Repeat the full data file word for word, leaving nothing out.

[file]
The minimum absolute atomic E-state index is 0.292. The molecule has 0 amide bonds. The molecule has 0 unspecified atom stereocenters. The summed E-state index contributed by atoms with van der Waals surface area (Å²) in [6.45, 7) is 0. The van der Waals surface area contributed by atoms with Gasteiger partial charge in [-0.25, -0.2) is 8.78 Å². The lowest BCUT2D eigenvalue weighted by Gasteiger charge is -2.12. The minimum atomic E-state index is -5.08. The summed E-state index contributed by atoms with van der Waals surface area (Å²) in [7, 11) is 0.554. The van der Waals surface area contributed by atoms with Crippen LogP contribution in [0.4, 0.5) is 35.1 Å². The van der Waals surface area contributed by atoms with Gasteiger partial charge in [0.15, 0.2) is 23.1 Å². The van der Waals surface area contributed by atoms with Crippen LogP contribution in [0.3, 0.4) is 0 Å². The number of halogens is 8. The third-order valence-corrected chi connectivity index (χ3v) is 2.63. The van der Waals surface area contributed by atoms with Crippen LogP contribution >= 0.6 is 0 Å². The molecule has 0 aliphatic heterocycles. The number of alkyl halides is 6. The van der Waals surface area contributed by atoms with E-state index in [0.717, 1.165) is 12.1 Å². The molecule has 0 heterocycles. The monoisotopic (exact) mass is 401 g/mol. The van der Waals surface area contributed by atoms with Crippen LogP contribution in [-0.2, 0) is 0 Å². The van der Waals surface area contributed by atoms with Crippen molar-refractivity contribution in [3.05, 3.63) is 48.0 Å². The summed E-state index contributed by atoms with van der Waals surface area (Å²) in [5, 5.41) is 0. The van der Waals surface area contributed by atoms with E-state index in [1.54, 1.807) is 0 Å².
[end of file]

The minimum absolute atomic E-state index is 0.292. The molecule has 0 amide bonds. The molecule has 0 unspecified atom stereocenters. The summed E-state index contributed by atoms with van der Waals surface area (Å²) in [6.45, 7) is 0. The van der Waals surface area contributed by atoms with Gasteiger partial charge in [-0.25, -0.2) is 8.78 Å². The lowest BCUT2D eigenvalue weighted by Gasteiger charge is -2.12. The minimum atomic E-state index is -5.08. The summed E-state index contributed by atoms with van der Waals surface area (Å²) in [7, 11) is 0.554. The van der Waals surface area contributed by atoms with Crippen LogP contribution in [0.4, 0.5) is 35.1 Å². The van der Waals surface area contributed by atoms with Gasteiger partial charge in [0.15, 0.2) is 23.1 Å². The van der Waals surface area contributed by atoms with Crippen LogP contribution in [0.3, 0.4) is 0 Å². The number of halogens is 8. The third-order valence-corrected chi connectivity index (χ3v) is 2.63. The van der Waals surface area contributed by atoms with Crippen LogP contribution >= 0.6 is 0 Å². The molecule has 0 aliphatic heterocycles. The number of alkyl halides is 6. The van der Waals surface area contributed by atoms with E-state index in [0.717, 1.165) is 12.1 Å². The molecule has 0 heterocycles. The monoisotopic (exact) mass is 401 g/mol. The van der Waals surface area contributed by atoms with Crippen LogP contribution in [-0.2, 0) is 0 Å². The van der Waals surface area contributed by atoms with Crippen molar-refractivity contribution in [3.05, 3.63) is 48.0 Å². The summed E-state index contributed by atoms with van der Waals surface area (Å²) in [5, 5.41) is 0. The van der Waals surface area contributed by atoms with E-state index in [1.54, 1.807) is 0 Å².